Exploration starts with programs in Kindergarten, 1st and 2nd grades. Rising Stars created a program called Crossover Crew in 2014 which was an advancement from the Little Dribblers programs we see all over the country. Little Dribblers is essentially dribbling the ball with a series of stationary dills. Crossover Crew was more advanced in the sense that we took basic playground or gym class games and inserted a ball. We introduced the basic movements such as dribble stationary, tossing the ball in the air and catching, in addition to clapping our hands up to 5x before catching the ball. These are all meant to improve the basic motor functions of a young aspiring athlete.

Crossover Crew then inserted dribble knockout at an early age, whereas they need to dribble the basketball while "doing something else." That something else was dribbling around an area to knock out the ball of another person. Advancing the basic dribble into a moving drill while creating situational awareness. These are all essential for advancing the skill of ball handling, being aware of your surroundings while protecting the ball.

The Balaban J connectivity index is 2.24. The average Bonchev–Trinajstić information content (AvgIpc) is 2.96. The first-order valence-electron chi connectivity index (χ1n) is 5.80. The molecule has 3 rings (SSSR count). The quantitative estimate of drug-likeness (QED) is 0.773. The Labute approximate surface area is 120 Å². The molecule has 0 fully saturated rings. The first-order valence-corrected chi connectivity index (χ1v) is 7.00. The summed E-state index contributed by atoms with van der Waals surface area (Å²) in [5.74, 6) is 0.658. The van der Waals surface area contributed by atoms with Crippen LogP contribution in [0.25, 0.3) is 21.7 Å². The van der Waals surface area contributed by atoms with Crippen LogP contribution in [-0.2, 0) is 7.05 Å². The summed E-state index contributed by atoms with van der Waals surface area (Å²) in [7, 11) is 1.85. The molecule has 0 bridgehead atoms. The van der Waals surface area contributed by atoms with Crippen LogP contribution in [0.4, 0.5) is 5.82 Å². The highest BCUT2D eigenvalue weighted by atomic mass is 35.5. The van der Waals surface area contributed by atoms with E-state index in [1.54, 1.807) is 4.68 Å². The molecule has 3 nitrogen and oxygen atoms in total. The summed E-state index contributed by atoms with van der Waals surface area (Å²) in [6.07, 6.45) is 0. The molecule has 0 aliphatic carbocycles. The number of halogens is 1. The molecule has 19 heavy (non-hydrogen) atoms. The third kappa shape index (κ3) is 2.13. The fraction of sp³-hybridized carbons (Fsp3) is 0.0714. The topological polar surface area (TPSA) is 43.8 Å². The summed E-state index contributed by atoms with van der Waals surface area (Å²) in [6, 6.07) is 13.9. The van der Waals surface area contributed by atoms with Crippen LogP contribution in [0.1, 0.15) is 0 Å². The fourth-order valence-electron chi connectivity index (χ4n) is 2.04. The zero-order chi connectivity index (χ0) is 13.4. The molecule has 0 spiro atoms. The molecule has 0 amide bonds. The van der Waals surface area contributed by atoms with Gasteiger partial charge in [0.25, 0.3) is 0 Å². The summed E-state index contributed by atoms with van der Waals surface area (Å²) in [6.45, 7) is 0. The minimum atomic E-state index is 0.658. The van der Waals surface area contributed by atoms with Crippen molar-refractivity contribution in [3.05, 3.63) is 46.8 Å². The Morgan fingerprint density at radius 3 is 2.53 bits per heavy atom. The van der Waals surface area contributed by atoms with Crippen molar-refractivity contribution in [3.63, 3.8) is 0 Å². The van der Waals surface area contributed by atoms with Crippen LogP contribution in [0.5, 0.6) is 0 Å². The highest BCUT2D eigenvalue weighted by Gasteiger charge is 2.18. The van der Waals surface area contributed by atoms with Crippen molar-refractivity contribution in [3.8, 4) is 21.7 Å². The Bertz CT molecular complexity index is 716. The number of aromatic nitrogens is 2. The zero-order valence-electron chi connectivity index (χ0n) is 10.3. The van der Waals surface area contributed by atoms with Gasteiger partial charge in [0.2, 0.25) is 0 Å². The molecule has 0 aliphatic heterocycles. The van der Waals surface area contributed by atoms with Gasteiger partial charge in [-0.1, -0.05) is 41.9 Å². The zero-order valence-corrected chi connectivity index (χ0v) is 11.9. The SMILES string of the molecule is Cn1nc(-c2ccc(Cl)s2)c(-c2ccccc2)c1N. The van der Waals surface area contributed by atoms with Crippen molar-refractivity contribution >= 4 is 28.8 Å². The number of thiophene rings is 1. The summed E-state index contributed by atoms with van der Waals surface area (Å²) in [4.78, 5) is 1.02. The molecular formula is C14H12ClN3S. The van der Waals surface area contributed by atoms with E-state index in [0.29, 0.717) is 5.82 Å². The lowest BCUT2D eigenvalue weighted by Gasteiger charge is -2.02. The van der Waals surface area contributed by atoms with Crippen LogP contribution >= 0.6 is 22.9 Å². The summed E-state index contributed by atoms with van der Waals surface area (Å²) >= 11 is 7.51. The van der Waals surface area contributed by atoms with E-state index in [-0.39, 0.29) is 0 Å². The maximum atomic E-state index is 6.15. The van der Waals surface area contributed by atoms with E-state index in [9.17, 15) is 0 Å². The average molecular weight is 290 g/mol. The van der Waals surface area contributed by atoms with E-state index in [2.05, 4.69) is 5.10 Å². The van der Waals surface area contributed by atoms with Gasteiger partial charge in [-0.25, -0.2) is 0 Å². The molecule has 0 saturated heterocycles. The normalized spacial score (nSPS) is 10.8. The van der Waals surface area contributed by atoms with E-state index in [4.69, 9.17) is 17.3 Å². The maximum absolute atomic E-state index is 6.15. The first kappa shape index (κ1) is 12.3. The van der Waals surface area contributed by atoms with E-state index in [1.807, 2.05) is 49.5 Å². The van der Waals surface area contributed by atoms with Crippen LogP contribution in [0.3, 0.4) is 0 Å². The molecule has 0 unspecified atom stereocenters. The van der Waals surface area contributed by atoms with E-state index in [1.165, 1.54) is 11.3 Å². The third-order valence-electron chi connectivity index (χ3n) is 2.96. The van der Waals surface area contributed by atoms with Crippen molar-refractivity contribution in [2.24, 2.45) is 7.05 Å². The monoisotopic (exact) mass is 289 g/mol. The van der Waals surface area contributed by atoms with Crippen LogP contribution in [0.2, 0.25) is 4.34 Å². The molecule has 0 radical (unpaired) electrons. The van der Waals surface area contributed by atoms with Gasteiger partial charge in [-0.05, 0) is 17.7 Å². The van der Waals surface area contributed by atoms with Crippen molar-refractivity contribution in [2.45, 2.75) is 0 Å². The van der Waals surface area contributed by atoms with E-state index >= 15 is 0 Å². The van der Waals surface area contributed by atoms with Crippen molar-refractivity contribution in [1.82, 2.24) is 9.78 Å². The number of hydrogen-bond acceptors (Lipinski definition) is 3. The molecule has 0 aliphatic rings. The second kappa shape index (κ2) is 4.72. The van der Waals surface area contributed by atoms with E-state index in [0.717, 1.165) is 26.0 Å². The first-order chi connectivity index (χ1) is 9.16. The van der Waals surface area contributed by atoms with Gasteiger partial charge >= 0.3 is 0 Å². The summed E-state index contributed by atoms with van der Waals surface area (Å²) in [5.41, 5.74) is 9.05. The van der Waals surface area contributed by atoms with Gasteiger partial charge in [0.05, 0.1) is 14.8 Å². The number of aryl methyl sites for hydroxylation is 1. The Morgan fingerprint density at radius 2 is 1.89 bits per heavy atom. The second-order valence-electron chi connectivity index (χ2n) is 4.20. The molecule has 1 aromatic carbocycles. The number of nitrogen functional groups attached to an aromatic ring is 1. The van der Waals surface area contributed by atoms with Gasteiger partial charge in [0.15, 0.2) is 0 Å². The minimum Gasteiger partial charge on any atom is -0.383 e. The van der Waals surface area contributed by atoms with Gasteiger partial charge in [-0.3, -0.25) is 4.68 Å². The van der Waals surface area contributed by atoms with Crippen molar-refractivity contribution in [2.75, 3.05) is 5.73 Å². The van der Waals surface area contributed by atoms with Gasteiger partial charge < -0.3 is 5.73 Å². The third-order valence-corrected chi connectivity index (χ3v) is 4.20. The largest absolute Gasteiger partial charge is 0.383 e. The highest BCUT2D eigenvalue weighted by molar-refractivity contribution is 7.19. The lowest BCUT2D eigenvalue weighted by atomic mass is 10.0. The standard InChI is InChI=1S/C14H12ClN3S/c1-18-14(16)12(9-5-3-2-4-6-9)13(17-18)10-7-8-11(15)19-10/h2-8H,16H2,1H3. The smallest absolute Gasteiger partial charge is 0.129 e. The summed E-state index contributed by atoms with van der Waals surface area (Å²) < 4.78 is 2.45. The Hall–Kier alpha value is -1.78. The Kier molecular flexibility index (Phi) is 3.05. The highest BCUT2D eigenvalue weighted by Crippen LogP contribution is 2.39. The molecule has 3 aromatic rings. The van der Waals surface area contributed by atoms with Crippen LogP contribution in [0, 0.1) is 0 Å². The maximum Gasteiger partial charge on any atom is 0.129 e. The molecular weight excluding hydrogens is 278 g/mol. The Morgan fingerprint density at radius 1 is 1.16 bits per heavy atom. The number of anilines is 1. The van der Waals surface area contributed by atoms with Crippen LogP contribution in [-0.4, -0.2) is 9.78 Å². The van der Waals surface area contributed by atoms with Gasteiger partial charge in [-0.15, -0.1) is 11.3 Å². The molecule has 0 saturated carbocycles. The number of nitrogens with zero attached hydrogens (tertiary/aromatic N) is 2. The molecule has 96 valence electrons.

Another drill we incorporate is the "Around the World" game. This isn't the one you grew up with. This is a competition style drill whereas all of the baskets are lowered to 8 feet. The athletes must shoot from 8-10 feet away from the basket. If they make a basket, they must speed dribble to the next basket, stop on a dime and perform a game-speed shot. This drill continues for 15 minutes. The athletes should be able to make 30-40 shots with some athletes making upwards of 50-60.